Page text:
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IRS Using Private Collections Services

Congress passed a law requiring the IRS to use private collection agencies (PCA). These agencies assist the IRS in collecting certain overdue tax accounts.  So, if you are approached, how to you know it is legit and not a scam?  Read on...

They will place your account with a PCA for collection of your unpaid tax liability because you met one of the following criteria:

  • They lacked the resources or couldn’t locate you
  • A year has passed and you or your third-party representative haven’t interacted with them on your account
  • More than 2 years has passed since assessment and account was not assigned for collection

They would not have assigned your account to a private collection agency if you are:

  • Deceased
  • Under 18 years of age
  • In a designated combat zone
  • The victim of tax-related identity theft
  • Recipient of supplemental security income (SSI) or social security disability insurance (SSDI)
  • Adjusted gross income does not exceed 200% of the applicable poverty level
  • Currently under examination, litigation, criminal investigation, or levy
  • Subject to pending or active offers in compromise
  • Subject to an installment agreement
  • Subject to a right of appeal
  • Classified as an innocent spouse case
  • In a presidentially declared disaster requesting relief from collection

Effective September 23, 2021, taxpayers may be contacted by the following private collection agencies (PCAs):

P.O. Box 2217
Waterloo, IA 50704
Coast Professional, Inc. 
P.O. Box 526
Albion, NY 14411
P.O. Box 307
Fairport, NY 14450

A private collection agency will:

  • Send an initial contact letter before attempting to collect
  • Identify themselves as IRS contractors who are collection taxes
  • Set up and monitor payment arrangements that will allow you to pay in full within seven years or the collection expiration date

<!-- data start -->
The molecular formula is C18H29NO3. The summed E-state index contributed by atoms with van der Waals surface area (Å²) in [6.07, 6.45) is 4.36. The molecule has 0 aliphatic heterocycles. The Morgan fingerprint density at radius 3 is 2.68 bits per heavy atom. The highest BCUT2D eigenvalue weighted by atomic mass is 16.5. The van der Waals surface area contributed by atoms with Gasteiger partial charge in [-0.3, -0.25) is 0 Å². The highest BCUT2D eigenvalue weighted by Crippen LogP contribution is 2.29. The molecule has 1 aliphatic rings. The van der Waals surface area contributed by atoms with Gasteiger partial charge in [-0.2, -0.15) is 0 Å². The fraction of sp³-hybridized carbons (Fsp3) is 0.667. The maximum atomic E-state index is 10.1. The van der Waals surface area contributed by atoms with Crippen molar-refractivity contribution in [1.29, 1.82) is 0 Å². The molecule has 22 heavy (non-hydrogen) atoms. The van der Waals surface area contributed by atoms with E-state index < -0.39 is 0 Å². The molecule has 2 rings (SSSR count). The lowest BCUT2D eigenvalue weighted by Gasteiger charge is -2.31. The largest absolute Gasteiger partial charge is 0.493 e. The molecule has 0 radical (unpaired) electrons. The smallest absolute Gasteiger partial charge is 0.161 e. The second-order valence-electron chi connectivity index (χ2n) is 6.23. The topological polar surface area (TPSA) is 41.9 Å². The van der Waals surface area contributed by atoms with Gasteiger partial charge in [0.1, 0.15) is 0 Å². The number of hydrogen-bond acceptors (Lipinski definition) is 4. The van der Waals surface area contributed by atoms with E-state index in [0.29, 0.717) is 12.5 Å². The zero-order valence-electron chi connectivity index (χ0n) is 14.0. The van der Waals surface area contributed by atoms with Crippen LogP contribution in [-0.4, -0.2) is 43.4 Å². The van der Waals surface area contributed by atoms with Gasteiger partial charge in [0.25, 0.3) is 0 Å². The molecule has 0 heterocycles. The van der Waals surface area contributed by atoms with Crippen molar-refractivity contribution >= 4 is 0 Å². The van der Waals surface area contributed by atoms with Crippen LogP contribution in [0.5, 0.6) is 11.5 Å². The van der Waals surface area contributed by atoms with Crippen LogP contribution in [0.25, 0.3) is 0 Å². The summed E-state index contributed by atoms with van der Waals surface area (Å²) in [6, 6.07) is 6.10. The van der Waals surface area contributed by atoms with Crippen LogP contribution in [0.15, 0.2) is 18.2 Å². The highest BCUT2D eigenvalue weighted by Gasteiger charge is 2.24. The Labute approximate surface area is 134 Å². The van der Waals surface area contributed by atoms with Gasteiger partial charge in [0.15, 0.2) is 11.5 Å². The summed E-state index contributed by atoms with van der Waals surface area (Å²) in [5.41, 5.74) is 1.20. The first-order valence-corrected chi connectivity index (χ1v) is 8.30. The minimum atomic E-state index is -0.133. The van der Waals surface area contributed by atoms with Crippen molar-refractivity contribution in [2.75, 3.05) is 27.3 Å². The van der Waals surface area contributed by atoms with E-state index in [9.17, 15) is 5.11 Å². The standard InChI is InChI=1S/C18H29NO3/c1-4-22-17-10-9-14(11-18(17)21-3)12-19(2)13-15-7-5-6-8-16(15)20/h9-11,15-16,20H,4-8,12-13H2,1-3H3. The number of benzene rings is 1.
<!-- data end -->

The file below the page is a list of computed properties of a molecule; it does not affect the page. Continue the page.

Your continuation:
A private collection agency will not:

  • Request a payment made directly to them or on prepaid debit, iTunes or gift cards
  • Collect financial information
  • Take any type of enforcement action such as issuing a levy or Notice of Federal Tax Lien
  • Make determinations to accept or reject offers in compromise or report accounts currently not collectible
  • Charge a fee for setting up a payment agreement

The IRS will send you a letter before you are contacted by a private collection agency (PCA). This letter is called a Notice CP40PDF. It verifies that your case was transferred to a PCA.

After they send you the Notice CP40, the PCA will send you a letter confirming assignment of your unpaid tax liability. The PCA will not contact you by telephone before sending you the confirmation. After they send that letter, the PCA will call you to help you resolve your account. They will explain the payment options and help you choose one that is best for you.  You make all payments to the IRS. The PCA will never ask you to pay them directly or through prepaid debit, iTunes or gift cards.

How can you make certain that the contact is coming from a legitimate agency and not a scammer?

Before you receive a phone call, both the IRS and the private collection agency (PCA) will send you a letter. The IRS Notice CP40 and the PCA’s initial letter contain a Taxpayer Authentication Number. The PCA uses this number to verify your identity and you can use the number to confirm the PCA’s identity. Keep both letters in a safe place for future reference.

If you do not wish to work with your assigned private collection agency to settle your overdue tax account, you must submit this request in writing to the PCA.